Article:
Self-Knowledge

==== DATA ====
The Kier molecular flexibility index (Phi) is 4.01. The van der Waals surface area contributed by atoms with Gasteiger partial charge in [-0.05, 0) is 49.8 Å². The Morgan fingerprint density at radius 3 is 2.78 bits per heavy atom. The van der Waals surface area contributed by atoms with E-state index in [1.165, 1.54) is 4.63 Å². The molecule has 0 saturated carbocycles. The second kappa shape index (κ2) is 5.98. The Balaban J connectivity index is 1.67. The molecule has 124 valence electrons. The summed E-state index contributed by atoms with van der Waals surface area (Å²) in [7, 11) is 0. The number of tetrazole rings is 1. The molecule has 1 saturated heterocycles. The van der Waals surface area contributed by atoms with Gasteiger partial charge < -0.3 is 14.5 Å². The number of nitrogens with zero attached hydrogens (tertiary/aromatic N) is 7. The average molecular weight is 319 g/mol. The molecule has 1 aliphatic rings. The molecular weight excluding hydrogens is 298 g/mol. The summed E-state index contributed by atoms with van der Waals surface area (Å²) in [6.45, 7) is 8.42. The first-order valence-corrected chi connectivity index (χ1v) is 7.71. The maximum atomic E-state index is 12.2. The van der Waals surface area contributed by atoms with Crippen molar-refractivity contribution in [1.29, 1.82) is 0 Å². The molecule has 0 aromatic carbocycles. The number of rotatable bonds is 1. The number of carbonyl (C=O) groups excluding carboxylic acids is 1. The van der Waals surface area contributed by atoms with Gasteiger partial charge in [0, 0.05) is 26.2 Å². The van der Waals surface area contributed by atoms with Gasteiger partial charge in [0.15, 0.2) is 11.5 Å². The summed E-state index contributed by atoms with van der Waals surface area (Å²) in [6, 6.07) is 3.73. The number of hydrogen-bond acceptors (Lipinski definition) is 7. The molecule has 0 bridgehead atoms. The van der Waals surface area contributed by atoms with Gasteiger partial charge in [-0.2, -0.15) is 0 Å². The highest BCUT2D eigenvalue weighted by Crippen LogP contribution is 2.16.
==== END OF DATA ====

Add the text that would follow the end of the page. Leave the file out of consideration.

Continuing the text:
Over the entrance to the Temple at Delphi in Greece was inscribed the injunction: Gnothe se auton. This translates as: Know thyself. So, since antiquity, religious authorities have commanded humanity to seek self-knowledge. Socrates, in turn, is famous for his claim that the unexamined life is not worth living. This has led other philosophers to reply that the unlived life is not worth examining. Descartes in turn founded his reconstruction of all human knowledge on the dictum cogito, ergo sum [I think, therefore I am.] All of the above lends support to the notion that knowing oneself, or self-knowledge is vitally important, and perhaps the most important activity that one can engage in. On the other hand concentrating on self-examination to the neglect of leading a full and active life has struck others as a neglectful sort of ego-centrism, which is the point of the aphorism about the unlived life.



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